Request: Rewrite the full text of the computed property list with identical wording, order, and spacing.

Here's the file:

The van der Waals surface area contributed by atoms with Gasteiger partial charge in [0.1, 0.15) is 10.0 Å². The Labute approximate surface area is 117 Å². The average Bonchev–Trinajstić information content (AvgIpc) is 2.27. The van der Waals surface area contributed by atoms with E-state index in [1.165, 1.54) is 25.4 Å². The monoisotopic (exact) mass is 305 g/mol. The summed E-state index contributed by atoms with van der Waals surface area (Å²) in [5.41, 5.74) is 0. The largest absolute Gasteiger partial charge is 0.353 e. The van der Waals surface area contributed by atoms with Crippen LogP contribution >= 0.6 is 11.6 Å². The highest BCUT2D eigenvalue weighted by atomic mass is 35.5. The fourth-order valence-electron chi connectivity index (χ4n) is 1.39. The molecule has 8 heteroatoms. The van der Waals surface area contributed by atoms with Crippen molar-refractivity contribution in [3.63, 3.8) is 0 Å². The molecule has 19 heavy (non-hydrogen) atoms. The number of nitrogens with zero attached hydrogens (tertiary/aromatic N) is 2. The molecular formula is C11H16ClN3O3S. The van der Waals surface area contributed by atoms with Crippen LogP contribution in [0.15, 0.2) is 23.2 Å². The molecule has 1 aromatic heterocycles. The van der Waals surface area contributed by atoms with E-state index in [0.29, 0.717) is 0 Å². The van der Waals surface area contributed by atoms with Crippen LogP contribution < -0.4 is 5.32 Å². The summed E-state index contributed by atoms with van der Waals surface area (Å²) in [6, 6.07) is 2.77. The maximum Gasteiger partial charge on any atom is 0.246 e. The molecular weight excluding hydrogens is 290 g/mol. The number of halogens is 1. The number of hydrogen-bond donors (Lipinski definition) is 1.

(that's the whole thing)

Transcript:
The van der Waals surface area contributed by atoms with Gasteiger partial charge in [0.1, 0.15) is 10.0 Å². The Labute approximate surface area is 117 Å². The average Bonchev–Trinajstić information content (AvgIpc) is 2.27. The van der Waals surface area contributed by atoms with E-state index in [1.165, 1.54) is 25.4 Å². The monoisotopic (exact) mass is 305 g/mol. The summed E-state index contributed by atoms with van der Waals surface area (Å²) in [5.41, 5.74) is 0. The largest absolute Gasteiger partial charge is 0.353 e. The van der Waals surface area contributed by atoms with Crippen LogP contribution >= 0.6 is 11.6 Å². The highest BCUT2D eigenvalue weighted by atomic mass is 35.5. The fourth-order valence-electron chi connectivity index (χ4n) is 1.39. The molecule has 8 heteroatoms. The van der Waals surface area contributed by atoms with Crippen molar-refractivity contribution in [3.63, 3.8) is 0 Å². The molecule has 19 heavy (non-hydrogen) atoms. The number of nitrogens with zero attached hydrogens (tertiary/aromatic N) is 2. The molecular formula is C11H16ClN3O3S. The van der Waals surface area contributed by atoms with Crippen LogP contribution in [0.15, 0.2) is 23.2 Å². The molecule has 1 aromatic heterocycles. The van der Waals surface area contributed by atoms with E-state index in [0.29, 0.717) is 0 Å². The van der Waals surface area contributed by atoms with Crippen LogP contribution < -0.4 is 5.32 Å². The summed E-state index contributed by atoms with van der Waals surface area (Å²) in [6, 6.07) is 2.77. The maximum Gasteiger partial charge on any atom is 0.246 e. The molecular weight excluding hydrogens is 290 g/mol. The number of halogens is 1. The number of hydrogen-bond donors (Lipinski definition) is 1.